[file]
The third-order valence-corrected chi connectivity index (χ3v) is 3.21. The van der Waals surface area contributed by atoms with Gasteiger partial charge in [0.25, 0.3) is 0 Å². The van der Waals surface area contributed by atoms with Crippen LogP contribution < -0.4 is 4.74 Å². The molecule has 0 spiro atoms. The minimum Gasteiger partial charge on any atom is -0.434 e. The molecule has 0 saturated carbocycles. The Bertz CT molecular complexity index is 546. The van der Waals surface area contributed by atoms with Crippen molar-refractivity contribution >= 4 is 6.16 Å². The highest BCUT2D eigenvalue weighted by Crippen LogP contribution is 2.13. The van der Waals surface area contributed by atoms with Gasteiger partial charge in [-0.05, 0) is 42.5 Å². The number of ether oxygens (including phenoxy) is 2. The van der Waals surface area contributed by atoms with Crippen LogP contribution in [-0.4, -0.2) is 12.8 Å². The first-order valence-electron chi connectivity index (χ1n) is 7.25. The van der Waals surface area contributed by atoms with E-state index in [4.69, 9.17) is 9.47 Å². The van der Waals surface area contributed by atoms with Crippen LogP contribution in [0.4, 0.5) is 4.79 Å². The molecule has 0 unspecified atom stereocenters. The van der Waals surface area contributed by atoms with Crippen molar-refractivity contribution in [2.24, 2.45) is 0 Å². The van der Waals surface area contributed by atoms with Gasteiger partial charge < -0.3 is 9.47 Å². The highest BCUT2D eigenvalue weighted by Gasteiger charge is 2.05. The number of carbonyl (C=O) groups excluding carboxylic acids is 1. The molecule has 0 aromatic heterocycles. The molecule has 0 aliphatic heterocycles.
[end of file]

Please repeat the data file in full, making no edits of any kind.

The third-order valence-corrected chi connectivity index (χ3v) is 3.21. The van der Waals surface area contributed by atoms with Gasteiger partial charge in [0.25, 0.3) is 0 Å². The van der Waals surface area contributed by atoms with Crippen LogP contribution < -0.4 is 4.74 Å². The molecule has 0 spiro atoms. The minimum Gasteiger partial charge on any atom is -0.434 e. The molecule has 0 saturated carbocycles. The Bertz CT molecular complexity index is 546. The van der Waals surface area contributed by atoms with Crippen molar-refractivity contribution >= 4 is 6.16 Å². The highest BCUT2D eigenvalue weighted by Crippen LogP contribution is 2.13. The van der Waals surface area contributed by atoms with Gasteiger partial charge in [-0.05, 0) is 42.5 Å². The number of ether oxygens (including phenoxy) is 2. The van der Waals surface area contributed by atoms with Crippen LogP contribution in [-0.4, -0.2) is 12.8 Å². The first-order valence-electron chi connectivity index (χ1n) is 7.25. The van der Waals surface area contributed by atoms with E-state index in [4.69, 9.17) is 9.47 Å². The van der Waals surface area contributed by atoms with Crippen LogP contribution in [0.4, 0.5) is 4.79 Å². The molecule has 0 unspecified atom stereocenters. The van der Waals surface area contributed by atoms with Crippen molar-refractivity contribution in [2.24, 2.45) is 0 Å². The van der Waals surface area contributed by atoms with Gasteiger partial charge < -0.3 is 9.47 Å². The highest BCUT2D eigenvalue weighted by Gasteiger charge is 2.05. The number of carbonyl (C=O) groups excluding carboxylic acids is 1. The molecule has 0 aromatic heterocycles. The molecule has 0 aliphatic heterocycles.